Cramer: How to play anticipation ahead of the jobs report

When the Federal Reserve does not waver on its two slated interest rate hikes and the market holds its breath ahead of Friday's jobs report, Jim Cramer said it sets off a series of events that investors need to understand.

"It all does start with commodities, which were weak across the board. Copper's teetering, aluminum's headed down, iron's– oh, man, get out of the way, and of course, oil's simply crashing, down 5 percent today, the worst day in months" the "Mad Money" host said.

All of these changes signal a rotation into stocks that people consider safe during a market decline, like consumer packaged goods, Cramer said.

At the same time, rates and bank stocks are climbing thanks to the Fed standing firm on its two-hike agenda, so the "Mad Money" host turned to the latest market moves to make sense of the noise.

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"The deflation trade resurfaced, which means money flows back to the insurers like AIG, MetLife, and Allstate will always do," Cramer said. "The biotechs always surge at this time, and this time was led by Regeneron."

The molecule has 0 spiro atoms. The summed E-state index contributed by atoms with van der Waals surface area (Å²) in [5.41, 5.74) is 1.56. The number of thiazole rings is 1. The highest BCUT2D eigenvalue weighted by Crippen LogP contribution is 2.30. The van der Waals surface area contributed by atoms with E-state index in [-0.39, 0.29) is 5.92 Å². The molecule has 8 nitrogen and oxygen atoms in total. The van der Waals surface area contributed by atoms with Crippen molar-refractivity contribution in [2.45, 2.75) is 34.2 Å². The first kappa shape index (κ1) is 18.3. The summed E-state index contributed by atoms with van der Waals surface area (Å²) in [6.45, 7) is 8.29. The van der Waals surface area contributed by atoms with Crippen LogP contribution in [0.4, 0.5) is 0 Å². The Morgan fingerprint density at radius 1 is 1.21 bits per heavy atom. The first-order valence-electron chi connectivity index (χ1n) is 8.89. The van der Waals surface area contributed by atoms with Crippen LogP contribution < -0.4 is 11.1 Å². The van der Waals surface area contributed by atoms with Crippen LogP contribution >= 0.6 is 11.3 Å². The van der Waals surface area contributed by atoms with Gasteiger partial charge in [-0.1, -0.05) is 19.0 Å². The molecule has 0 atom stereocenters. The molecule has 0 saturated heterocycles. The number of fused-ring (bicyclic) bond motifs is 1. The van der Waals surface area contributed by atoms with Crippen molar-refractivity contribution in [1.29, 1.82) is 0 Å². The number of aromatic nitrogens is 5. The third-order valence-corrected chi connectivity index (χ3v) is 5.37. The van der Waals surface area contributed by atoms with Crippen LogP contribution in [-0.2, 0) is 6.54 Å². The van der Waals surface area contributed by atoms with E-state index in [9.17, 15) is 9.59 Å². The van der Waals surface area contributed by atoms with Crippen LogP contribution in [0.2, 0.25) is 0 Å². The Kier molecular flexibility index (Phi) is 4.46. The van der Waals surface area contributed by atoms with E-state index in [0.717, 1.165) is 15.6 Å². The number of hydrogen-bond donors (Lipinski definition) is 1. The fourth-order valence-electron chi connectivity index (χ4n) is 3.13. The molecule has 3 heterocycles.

The stock of Incyte, another biotech, climbed higher even after reporting what Cramer called "a miserable quarter." Medical device stocks roared.

Consumer products stocks like Clorox, PepsiCo, and Kellogg also rallied after reporting earnings, though Cramer noted that Kellogg's was nothing to write home about.

Alcoholic beverage giant Anheuser-Busch InBev delivered an earnings beat on Thursday, showing big numbers for its Stella Artois and Corona beers, something that Cramer said plays right to Constellation Brands' profits because it owns the U.S. rights to Corona.

The FAANG stocks were controversial, with Facebook's earnings getting a bearish market reaction and Apple's iPhone sales causing a commotion, but Netflix and Alphabet continued to run.

All in all, Cramer explained that when oil prices get hammered, there are algorithms in place driving investments into the recession stocks, and stopping those mechanisms is about as easy as teaching an old dog new tricks.

"Don't get too comfortable with this rotation, though, because tomorrow we get that non-farm payroll number from the Labor Department. It's going to wipe today's slate clean and give you a new one to draw on," he said. "So, while you might've expected the market to rally on the successful health care vote in the House, the riptide of oil and worries about payrolls put a lid on what could've been a raucously positive session."

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